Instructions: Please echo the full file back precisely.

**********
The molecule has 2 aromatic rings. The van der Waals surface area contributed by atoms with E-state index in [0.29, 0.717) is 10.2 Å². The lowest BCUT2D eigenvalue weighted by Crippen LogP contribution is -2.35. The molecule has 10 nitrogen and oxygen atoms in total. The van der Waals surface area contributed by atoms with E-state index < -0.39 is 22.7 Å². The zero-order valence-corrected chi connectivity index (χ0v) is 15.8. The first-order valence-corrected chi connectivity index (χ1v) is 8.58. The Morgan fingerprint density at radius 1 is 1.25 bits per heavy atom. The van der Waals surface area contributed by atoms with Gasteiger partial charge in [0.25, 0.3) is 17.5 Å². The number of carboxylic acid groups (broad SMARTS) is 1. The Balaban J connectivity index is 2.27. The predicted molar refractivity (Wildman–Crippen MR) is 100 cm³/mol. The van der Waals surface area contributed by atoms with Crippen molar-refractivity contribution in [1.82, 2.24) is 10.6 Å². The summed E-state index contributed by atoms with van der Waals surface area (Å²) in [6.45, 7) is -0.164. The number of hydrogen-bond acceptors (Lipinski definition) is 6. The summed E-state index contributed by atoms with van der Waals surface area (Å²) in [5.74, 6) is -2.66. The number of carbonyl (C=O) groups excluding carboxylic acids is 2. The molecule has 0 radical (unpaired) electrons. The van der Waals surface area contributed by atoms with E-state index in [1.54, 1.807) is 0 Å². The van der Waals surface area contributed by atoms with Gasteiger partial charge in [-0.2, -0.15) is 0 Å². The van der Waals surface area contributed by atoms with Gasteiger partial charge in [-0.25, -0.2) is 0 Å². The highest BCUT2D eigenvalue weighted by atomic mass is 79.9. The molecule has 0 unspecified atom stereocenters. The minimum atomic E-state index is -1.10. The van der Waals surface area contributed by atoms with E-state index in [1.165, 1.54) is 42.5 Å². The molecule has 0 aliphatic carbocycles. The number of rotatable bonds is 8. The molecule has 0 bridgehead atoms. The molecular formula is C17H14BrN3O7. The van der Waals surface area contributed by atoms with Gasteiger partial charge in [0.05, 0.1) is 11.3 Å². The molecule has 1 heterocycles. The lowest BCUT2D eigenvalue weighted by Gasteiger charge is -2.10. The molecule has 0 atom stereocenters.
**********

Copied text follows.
The molecule has 2 aromatic rings. The van der Waals surface area contributed by atoms with E-state index in [0.29, 0.717) is 10.2 Å². The lowest BCUT2D eigenvalue weighted by Crippen LogP contribution is -2.35. The molecule has 10 nitrogen and oxygen atoms in total. The van der Waals surface area contributed by atoms with E-state index < -0.39 is 22.7 Å². The zero-order valence-corrected chi connectivity index (χ0v) is 15.8. The first-order valence-corrected chi connectivity index (χ1v) is 8.58. The Morgan fingerprint density at radius 1 is 1.25 bits per heavy atom. The van der Waals surface area contributed by atoms with Gasteiger partial charge in [0.25, 0.3) is 17.5 Å². The number of carboxylic acid groups (broad SMARTS) is 1. The Balaban J connectivity index is 2.27. The predicted molar refractivity (Wildman–Crippen MR) is 100 cm³/mol. The van der Waals surface area contributed by atoms with Crippen molar-refractivity contribution in [1.82, 2.24) is 10.6 Å². The summed E-state index contributed by atoms with van der Waals surface area (Å²) in [6.45, 7) is -0.164. The number of hydrogen-bond acceptors (Lipinski definition) is 6. The summed E-state index contributed by atoms with van der Waals surface area (Å²) in [5.74, 6) is -2.66. The number of carbonyl (C=O) groups excluding carboxylic acids is 2. The molecule has 0 radical (unpaired) electrons. The van der Waals surface area contributed by atoms with E-state index in [1.54, 1.807) is 0 Å². The van der Waals surface area contributed by atoms with Gasteiger partial charge in [-0.2, -0.15) is 0 Å². The van der Waals surface area contributed by atoms with Gasteiger partial charge in [-0.25, -0.2) is 0 Å². The highest BCUT2D eigenvalue weighted by atomic mass is 79.9. The molecule has 0 unspecified atom stereocenters. The minimum atomic E-state index is -1.10. The van der Waals surface area contributed by atoms with E-state index in [1.165, 1.54) is 42.5 Å². The molecule has 0 aliphatic carbocycles. The number of rotatable bonds is 8. The molecule has 0 bridgehead atoms. The molecular formula is C17H14BrN3O7. The van der Waals surface area contributed by atoms with Gasteiger partial charge in [0.05, 0.1) is 11.3 Å². The molecule has 1 heterocycles. The lowest BCUT2D eigenvalue weighted by Gasteiger charge is -2.10. The molecule has 0 atom stereocenters.